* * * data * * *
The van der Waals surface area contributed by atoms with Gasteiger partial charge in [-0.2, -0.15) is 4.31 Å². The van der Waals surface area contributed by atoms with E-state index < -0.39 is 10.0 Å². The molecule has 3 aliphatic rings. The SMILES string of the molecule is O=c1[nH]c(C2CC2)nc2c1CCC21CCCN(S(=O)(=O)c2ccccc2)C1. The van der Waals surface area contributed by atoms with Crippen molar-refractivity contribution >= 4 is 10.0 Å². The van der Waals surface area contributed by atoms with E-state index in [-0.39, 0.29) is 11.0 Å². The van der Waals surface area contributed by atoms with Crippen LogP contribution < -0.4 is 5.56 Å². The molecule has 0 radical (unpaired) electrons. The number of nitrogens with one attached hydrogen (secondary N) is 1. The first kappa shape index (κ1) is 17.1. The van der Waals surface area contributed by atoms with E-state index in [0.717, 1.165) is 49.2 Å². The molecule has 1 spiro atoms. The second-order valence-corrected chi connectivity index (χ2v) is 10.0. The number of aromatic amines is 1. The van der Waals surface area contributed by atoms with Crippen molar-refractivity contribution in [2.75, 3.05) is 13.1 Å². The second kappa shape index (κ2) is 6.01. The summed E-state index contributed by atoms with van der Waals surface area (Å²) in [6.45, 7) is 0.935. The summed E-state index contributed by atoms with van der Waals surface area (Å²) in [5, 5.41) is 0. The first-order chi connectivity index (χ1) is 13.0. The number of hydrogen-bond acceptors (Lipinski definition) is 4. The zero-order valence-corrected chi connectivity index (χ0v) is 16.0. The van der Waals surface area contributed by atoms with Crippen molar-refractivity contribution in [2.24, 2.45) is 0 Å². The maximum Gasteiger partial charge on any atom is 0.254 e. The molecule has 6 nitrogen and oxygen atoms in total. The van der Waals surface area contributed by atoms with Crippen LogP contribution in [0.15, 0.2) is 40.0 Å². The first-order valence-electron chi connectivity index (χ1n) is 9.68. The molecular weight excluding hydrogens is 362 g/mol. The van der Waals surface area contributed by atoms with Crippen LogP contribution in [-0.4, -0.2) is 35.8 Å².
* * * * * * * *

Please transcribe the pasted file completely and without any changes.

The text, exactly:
The van der Waals surface area contributed by atoms with Gasteiger partial charge in [-0.2, -0.15) is 4.31 Å². The van der Waals surface area contributed by atoms with E-state index < -0.39 is 10.0 Å². The molecule has 3 aliphatic rings. The SMILES string of the molecule is O=c1[nH]c(C2CC2)nc2c1CCC21CCCN(S(=O)(=O)c2ccccc2)C1. The van der Waals surface area contributed by atoms with Crippen molar-refractivity contribution >= 4 is 10.0 Å². The van der Waals surface area contributed by atoms with E-state index in [-0.39, 0.29) is 11.0 Å². The van der Waals surface area contributed by atoms with Crippen LogP contribution < -0.4 is 5.56 Å². The molecule has 0 radical (unpaired) electrons. The number of nitrogens with one attached hydrogen (secondary N) is 1. The first kappa shape index (κ1) is 17.1. The van der Waals surface area contributed by atoms with E-state index in [0.717, 1.165) is 49.2 Å². The molecule has 1 spiro atoms. The second-order valence-corrected chi connectivity index (χ2v) is 10.0. The number of aromatic amines is 1. The van der Waals surface area contributed by atoms with Crippen molar-refractivity contribution in [2.75, 3.05) is 13.1 Å². The second kappa shape index (κ2) is 6.01. The summed E-state index contributed by atoms with van der Waals surface area (Å²) in [6.45, 7) is 0.935. The summed E-state index contributed by atoms with van der Waals surface area (Å²) in [5, 5.41) is 0. The first-order chi connectivity index (χ1) is 13.0. The number of hydrogen-bond acceptors (Lipinski definition) is 4. The zero-order valence-corrected chi connectivity index (χ0v) is 16.0. The van der Waals surface area contributed by atoms with Crippen molar-refractivity contribution in [2.24, 2.45) is 0 Å². The maximum Gasteiger partial charge on any atom is 0.254 e. The molecule has 6 nitrogen and oxygen atoms in total. The van der Waals surface area contributed by atoms with Crippen LogP contribution in [0.15, 0.2) is 40.0 Å². The first-order valence-electron chi connectivity index (χ1n) is 9.68. The molecular weight excluding hydrogens is 362 g/mol. The van der Waals surface area contributed by atoms with Crippen LogP contribution in [-0.4, -0.2) is 35.8 Å².